To optimize performance, improve plant appearance, and ensure longevity there are a few maintenance activities that gardeners should consider. Most perennials can be grown successfully with relatively little maintenance, while other perennials will require more work to keep them in good condition.
Although most perennials are not considered to be ‘heavy feeders’, it is important that they are produced with an adequate nutrient supply. Mulching the perennial beds with compost each year often supplies an ample supply of nutrients. In beds covered with bark mulches, it is recommended to fertilize once or twice per year with a general purpose fertilizer. Applying too much fertilizer causes many perennials to grow too quickly and become floppy. Do not apply fertilizer directly on top of the crown or severe injury from the salts may result. Perennials with tall flower spikes or full heavy flowers, such as Alcea or Delphinium, may require staking to prevent them from toppling over following heavy rains and high winds.
Several perennials benefit from deadheading, thinning, or cutting them back. Deadheading entails removing the dead flower heads and faded flowers; this practice keeps the garden looking nice and encourages many perennials to continue blooming for an extended period and improves the appearance of the plant. A few perennials benefit from thinning or removing some of the stems from the dense bushy clumps in the early spring which allows more air circulation and reduces the conditions for certain foliar diseases such as powdery mildew. Similar to deadheading, cutting some perennials back after they flower will often rejuvenate the clump by regenerating new growth and may possibly lead to another flush of flowers later in the growing season. Cutting back is also used to prevent some perennials from flopping over or to prevent the centers of the plants from opening up and appearing ragged following bloom.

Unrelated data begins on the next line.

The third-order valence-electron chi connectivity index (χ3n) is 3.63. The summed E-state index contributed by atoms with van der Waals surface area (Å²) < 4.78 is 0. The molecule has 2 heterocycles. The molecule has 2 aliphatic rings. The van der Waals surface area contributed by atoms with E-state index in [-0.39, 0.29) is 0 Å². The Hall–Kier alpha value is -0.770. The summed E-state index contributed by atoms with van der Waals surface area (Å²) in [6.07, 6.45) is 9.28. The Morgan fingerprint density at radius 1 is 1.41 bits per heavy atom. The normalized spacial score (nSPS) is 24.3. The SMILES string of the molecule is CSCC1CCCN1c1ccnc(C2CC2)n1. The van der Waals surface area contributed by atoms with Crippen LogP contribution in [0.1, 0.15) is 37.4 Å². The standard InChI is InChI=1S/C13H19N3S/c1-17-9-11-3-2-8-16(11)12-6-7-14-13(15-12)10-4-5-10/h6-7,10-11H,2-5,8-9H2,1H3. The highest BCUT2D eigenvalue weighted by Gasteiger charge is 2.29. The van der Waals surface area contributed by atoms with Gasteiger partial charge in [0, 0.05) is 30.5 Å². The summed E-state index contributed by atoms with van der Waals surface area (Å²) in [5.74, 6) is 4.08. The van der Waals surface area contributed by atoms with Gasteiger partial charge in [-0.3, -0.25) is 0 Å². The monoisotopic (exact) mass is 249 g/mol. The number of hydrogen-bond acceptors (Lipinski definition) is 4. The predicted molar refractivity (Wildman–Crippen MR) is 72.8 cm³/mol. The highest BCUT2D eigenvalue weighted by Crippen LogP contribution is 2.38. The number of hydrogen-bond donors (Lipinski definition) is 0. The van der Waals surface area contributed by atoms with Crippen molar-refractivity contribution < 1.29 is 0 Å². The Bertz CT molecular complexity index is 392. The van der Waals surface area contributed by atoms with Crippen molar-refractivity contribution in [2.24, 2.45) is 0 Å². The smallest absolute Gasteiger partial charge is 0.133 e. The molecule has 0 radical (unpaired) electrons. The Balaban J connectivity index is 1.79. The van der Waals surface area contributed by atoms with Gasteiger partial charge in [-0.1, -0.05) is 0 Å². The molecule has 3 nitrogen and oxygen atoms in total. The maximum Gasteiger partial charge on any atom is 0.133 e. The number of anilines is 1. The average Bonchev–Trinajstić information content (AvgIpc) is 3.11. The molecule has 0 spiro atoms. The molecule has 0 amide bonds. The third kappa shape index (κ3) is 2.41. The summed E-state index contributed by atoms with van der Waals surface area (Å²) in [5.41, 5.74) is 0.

Another important consideration is to prepare perennials for the winter. Do not fertilize perennials after they stop growing in the late summer or early fall. This will allow them to prepare for dormancy rather than encouraging them to remain actively growing. Many perennials go completely dormant (die back to the ground each year) and should have the foliage trimmed back before winter. Removing the existing foliage will make the perennial beds look cleaner and will decrease the likelihood of diseases setting in over the winter months or being carried over and infecting next years growth. Other perennials, such as ornamental grasses, are often trimmed in the spring allowing the foliage to provide some structure to the winter landscape. In northern zones or where tender perennials are being grown (marginal hardiness in your area) it is beneficial to apply mulch after the ground has frozen to help protect these perennials during harsh winters.